When we first started homeschooling, I will fully admit that I tried to recreate school at home. Yes, yes, many warned me not to. And I swore I wouldn’t. But our son was coming from a background of several years in public school and I was coming from a traditional classroom teaching background. So I have an excuse; at least that’s what I tell myself and others. I didn’t necessarily try to recreate the school environment. I was perfectly comfortable if our son wanted to lie on the couch to do his school work. Or if he wanted to sit on our porch. Or if he wanted to climb up in a tree. We didn’t have an extra room in our house to use as our homeschool room, so we didn’t set up any kind of official classroom.
No, my trying to recreate school at home was through curriculum, and even more so, through pace and schedule. At the beginning of this school year I picked curriculum for each subject and wrote up lesson plans and schedules that would have made my former principals proud. And we set off with the best intentions of completing Every. Last. Thing.
Then we started getting behind. Wait, what? Why were we behind? We didn’t take teacher workdays. We didn’t even usually take snow days! Our son is usually pretty healthy, so we didn’t miss many days with him being sick. I looked around at other families I knew who were homeschooling four, five, or even more children, and they seemed to be able to stay on their curriculum pace and schedule. I thought back to my days with a classroom full of students and remembered how I was able to get through the year’s full scope and sequence with 25 students. Why were we not able to get it all done in our homeschooling? After all, our son was only one student. Just one! And yet many check boxes beside planned curriculum topics remained blank.
As the year progressed, I started to feel that familiar “Oh no, we’re not going to be ready for the end-of-year test!” teacher panic setting in. I wondered, “What on earth have we spent our time doing? Maybe we’re just not very good at this homeschool thing.”
Well, our son had taken a deeper interest in meteorology, so we had spent way more time on that than planned. He had also taken an interest in computer programming, and that hadn’t even been on our year plan! Our beginning-of-the-year study of ancient cultures had sparked an interest in myths and legends, so that was added in, too. Our son had participated in a homeschool science fair that we hadn’t even known existed at the beginning of the year. He had struggled more than we thought he would with long division, so that slowed down some of our math progress. He just didn’t seem developmentally ready for some of the human anatomy and reproduction stuff we planned to cover, so we didn’t do that.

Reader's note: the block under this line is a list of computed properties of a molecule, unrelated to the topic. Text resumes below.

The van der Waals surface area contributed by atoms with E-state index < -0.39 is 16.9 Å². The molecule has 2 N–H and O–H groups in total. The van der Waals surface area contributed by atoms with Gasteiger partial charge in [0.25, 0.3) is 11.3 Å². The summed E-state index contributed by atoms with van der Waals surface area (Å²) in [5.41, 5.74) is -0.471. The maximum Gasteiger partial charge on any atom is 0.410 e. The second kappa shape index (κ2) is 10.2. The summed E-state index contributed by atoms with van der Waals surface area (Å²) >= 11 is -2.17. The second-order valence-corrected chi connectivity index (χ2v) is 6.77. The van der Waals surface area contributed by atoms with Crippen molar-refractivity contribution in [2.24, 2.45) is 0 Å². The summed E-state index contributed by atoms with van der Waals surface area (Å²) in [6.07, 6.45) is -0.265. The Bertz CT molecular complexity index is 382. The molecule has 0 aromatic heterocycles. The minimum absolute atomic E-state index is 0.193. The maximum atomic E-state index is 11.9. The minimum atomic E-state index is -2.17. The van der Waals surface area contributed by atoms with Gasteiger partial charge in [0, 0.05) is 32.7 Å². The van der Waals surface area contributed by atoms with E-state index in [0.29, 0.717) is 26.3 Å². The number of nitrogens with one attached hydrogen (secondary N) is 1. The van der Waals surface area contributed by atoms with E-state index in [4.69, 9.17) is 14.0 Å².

Suddenly it hit me. Duh! Sure, we didn’t check off all the boxes beside all the planned curriculum topics, but lots of learning was still going on. Lots and lots! And it was deeper, broader, and more engaging than I ever thought it would or could be. The year had been exactly what we said we wanted to do when we decided to start homeschooling. We were able to spend time with our son where he was struggling without him feeling the pressure that he had to keep up with someone else’s pace. We were able to let him really dig into topics that he found particularly interesting and exciting, way deeper than he would have been able to in a traditional classroom environment. We were able to have the flexibility to take advantage of learning opportunities that came up that we weren’t anticipating. And most of all, we had a great time learning and living life together as a family!
I hope, as we approach next school year, we’ll remember the lesson we learned this year. Even if we do have only one child, it doesn’t give us extra hours in the day and it doesn’t mean that there won’t be those things that impact what and how much we cover in one year. So, dear homeschooling friend, whether you are educating one child or twelve, rejoice in what you accomplish and in how much your children really are learning. After all, I’d be willing to bet that most of us decided to homeschool in order to provide our children the best education we could, tailor made for them. And that type of education doesn’t depend on checklists, scope and sequence, or pace. It depends on strength, guidance, and wisdom from our Heavenly Father, the relationships within our families, and the unique, wonderful human beings that are our children. And you can’t buy that from a homeschool curriculum catalog!